The Prairie Dakota Refinery, operated by MDU Resources and Calumet Specialty Products Partners, was the first refinery built in the U.S. in decades. That project, which took more than two years of construction and testing, cost about $425 million.

The Tesoro refinery in Mandan processes 68,000 barrels of oil per day.

The proposed Berthold refinery would primarily be fueled by purchased natural gas, as well as refinery fuel gas produced by the refinery, the permit application states.

In addition to processing Bakken crude, the refinery may process an additional 10,000 barrels per day of naphtha to make retail gasoline, the document says.

 

10,000 Bakken wells drilled, 50,000 to go, Helms says

An oil well pump in a sunflower field on July 26, 2015, west of Dickinson just off Interstate 94 as a storm brews off to the east.  (Dustin Monke / Forum News Service)

An oil well pump in a sunflower field on July 26, 2015, west of Dickinson just off Interstate 94 as a storm brews off to the east. (Dustin Monke / Forum News Service)

BISMARCK – Oil companies have drilled one-sixth of the potential Bakken and Three Forks wells in North Dakota, exceeding 10,000 wells in the shale formations for the first time in June.

The state’s oil production rose slightly in June to more than 1.2 million barrels per day, the second-highest production month behind only last December, the Department of Mineral Resources said Friday.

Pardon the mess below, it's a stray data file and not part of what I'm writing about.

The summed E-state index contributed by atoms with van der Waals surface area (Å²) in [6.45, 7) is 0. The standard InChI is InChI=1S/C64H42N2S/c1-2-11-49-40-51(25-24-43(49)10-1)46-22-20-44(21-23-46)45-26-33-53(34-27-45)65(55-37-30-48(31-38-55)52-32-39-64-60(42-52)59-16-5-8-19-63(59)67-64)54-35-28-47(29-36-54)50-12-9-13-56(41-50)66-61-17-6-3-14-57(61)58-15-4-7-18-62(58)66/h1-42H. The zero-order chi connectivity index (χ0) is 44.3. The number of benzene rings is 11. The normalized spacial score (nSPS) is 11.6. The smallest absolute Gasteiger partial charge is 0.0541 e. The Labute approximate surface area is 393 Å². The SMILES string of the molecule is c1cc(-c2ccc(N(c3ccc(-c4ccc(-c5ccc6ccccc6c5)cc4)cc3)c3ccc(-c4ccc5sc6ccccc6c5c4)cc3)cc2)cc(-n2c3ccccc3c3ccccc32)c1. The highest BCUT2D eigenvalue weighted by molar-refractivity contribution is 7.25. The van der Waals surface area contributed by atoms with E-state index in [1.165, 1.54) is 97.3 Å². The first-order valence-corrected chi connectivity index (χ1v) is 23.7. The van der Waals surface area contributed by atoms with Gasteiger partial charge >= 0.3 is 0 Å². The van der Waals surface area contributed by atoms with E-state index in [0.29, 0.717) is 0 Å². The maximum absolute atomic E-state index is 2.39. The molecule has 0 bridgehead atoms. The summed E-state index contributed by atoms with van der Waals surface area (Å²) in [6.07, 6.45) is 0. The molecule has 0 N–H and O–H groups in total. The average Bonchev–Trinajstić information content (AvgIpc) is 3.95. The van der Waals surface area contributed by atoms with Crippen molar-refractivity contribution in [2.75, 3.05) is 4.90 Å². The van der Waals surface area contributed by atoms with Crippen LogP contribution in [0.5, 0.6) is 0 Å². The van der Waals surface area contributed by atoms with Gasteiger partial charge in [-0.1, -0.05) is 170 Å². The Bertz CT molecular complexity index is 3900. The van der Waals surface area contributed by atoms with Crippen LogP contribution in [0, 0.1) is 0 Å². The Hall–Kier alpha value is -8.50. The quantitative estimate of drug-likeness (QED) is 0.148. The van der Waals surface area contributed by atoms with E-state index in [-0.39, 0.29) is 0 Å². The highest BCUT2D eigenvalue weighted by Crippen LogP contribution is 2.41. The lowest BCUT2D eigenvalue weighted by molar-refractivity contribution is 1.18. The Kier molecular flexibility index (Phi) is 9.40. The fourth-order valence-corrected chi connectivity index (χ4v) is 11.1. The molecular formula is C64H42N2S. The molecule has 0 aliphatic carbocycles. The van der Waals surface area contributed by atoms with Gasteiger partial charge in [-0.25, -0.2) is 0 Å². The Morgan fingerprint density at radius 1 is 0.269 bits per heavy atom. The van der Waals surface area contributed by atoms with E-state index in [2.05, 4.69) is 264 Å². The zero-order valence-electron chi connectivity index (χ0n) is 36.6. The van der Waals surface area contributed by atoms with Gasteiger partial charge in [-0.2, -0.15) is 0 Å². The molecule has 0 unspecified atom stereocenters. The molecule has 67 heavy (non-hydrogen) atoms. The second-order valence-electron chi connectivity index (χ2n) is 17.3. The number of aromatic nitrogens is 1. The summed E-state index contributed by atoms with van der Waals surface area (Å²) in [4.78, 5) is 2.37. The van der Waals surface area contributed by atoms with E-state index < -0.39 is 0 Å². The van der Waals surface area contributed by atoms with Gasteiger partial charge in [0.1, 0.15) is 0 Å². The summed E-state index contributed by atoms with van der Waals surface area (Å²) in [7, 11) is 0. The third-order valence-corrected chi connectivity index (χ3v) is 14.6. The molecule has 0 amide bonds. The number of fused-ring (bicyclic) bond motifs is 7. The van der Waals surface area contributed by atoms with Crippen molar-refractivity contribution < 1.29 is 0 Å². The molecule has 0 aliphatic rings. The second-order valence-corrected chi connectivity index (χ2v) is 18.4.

The nearly 1 percent increase in oil production was driven by companies that were aggressive in fracking and completing oil wells in June, Director Lynn Helms said.

Crews completed 149 wells in June, up from 116 in May, according to preliminary figures. An estimated 848 wells were drilled but waiting on fracking crews at the end of June.

North Dakota had 12,864 producing oil wells at the end of June, with 10,113 of those wells in the Bakken and Three Forks formations, preliminary figures show.

That amounts to about one-sixth of the drilling potential in the Bakken based on what we know today, Helms said.

Since drilling activity began to drop in December due to lower oil prices, North Dakota has maintained oil production, in part because operators have found ways to cut costs.

Helms said the current number of active drilling rigs – 74 on Friday – and the inventory of wells that needs to be completed is sufficient to maintain production of 1.2 million barrels per day for 24 months.

“We think that we’re in a period of sustained low prices. It could last two years,” Helms said. “The capacity is there to maintain North Dakota production for a full two years even at these sustained low prices. It’s going to be a long, difficult period.”

In June and July, the department saw a surge in drilling permit applications with operators optimistic about oil prices, Helms said.

But that optimism has faded so far this month, and the price for North Dakota sweet crude, which Helms quoted at $28.50 on Friday, is “real cause for concern,” he said.

If prices stay this low, Helms said he anticipates activity to slow even more.

“Those kinds of numbers can’t last,” he said.

North Dakota’s oil revenue exceeded the budget forecast for June and likely will for July, Helms said. But the state’s oil revenue will likely fall below what was forecasted for August, with prices for Bakken crude about 12 percent below what the state projected in its budget, he said.

“We’re going to end the biennium on a real positive, but that’s fading,” Helms said.

Natural gas production increased 1.2 percent to 1.65 billion cubic feet per day, a new all-time high, preliminary figures show. The percentage of gas flared decreased from 18 percent to 17 percent.